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Sorry for vague heading for the question. My question is that, is there any way to compare features (or attributes) used in machine learning algorithm? I have used Naive Bayesian classifier for binary classification which consists of total 6 features. I want to compare this features with one another and also list out features in priority order of their significance in models(how important that feature is). For example we use information gain or gini index to decide how effective feature is in CART. How can I compare this in naive bayes? I have read about confusion matrix and f measure but they are good at defining goodness of models and not features.

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    $\begingroup$ So just to clarify, you want to compare the importance of each variable on an algorithm by algorithm basis? $\endgroup$ – plumbus_bouquet Feb 6 '18 at 19:39
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    $\begingroup$ Feature importance and feature selection are well studied concepts in ML. The general idea is that you evaluate the discriminative power of a feature. Most implementations even support those directly as a method to the class. Please note however that methods that use an independence assumption (NB) might value feature very different from methods that don't (CART). Also, this link: stats.stackexchange.com/questions/6478/… $\endgroup$ – S van Balen Feb 6 '18 at 20:23
  • $\begingroup$ @SvanBalen Yes, i know feature importance varies from algorithm to algorithm. That's exactly what I want to explain by displaying graph analysis of importance. And yes I know I can use information gain in CART(Let me edit this in the main question). But what about Naive Bayes? $\endgroup$ – Scorpionk Feb 7 '18 at 12:52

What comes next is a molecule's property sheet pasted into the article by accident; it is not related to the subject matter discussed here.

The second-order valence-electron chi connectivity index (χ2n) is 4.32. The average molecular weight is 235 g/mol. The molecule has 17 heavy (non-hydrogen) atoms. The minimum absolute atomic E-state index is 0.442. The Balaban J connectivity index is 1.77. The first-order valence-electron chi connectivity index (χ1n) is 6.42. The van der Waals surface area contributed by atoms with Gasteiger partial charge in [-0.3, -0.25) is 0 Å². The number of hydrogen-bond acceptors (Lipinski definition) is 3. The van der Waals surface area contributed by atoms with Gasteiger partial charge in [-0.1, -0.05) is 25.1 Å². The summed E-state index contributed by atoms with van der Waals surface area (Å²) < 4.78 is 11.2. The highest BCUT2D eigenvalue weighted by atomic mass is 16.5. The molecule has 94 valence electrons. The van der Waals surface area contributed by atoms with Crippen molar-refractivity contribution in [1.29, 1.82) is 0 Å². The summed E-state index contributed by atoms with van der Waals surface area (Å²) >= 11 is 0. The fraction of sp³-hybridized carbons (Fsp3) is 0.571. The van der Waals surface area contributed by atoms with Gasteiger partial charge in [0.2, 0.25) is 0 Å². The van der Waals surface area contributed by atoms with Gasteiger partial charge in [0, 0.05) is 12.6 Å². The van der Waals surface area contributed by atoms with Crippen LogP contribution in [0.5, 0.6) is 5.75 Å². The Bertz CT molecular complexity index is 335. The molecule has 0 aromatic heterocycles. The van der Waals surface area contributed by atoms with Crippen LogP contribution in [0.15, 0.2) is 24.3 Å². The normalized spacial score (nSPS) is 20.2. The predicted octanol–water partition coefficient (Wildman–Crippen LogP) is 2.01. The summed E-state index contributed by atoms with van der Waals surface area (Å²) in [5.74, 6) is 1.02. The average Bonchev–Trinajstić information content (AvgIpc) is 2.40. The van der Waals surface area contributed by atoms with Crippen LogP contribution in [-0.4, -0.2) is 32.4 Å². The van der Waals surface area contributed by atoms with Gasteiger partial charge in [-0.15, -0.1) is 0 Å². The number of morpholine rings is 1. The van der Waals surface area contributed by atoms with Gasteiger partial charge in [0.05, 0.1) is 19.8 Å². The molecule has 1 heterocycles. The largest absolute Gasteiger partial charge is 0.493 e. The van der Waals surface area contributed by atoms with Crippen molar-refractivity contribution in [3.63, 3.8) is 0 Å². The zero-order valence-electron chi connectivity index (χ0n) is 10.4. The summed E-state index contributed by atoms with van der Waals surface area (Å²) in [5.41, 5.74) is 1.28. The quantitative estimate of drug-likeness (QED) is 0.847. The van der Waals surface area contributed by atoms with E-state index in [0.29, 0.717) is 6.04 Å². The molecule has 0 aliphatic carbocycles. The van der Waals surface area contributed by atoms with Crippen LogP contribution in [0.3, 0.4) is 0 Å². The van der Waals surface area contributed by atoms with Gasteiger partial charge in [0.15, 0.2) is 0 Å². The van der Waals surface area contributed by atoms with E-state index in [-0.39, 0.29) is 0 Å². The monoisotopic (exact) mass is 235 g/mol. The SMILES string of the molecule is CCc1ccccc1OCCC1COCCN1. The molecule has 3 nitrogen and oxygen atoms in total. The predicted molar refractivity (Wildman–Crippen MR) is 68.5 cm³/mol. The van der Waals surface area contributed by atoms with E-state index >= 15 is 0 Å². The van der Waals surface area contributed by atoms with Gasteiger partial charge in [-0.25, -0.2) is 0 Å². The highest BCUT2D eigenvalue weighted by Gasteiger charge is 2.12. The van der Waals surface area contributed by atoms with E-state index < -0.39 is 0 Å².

• $\begingroup$ @plumbus_bouquet Yes you got it right. $\endgroup$ – Scorpionk Feb 7 '18 at 12:52
  • $\begingroup$ Good point: Since Naive Bayes assumes independence and outputs class probabilities most feature importance criteria are not a direct fit. In fact the feature importance should be no different from the skewness of the feature distribution in the set: You could try to directly compare the probability of the features given the classes (implemented in sklearn), the variability of those probabilities should express the importance of those features. $\endgroup$ – S van Balen Feb 7 '18 at 14:08
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Since Naive Bayes assumes independence and outputs class probabilities most feature importance criteria are not a direct fit. The feature importance should be no different from the skewness of the feature distribution in the set: You could try to directly compare the probability of the features given the classes (implemented in sklearn for instance), the variability of those probabilities with respect to the classes should express the importance of those features.

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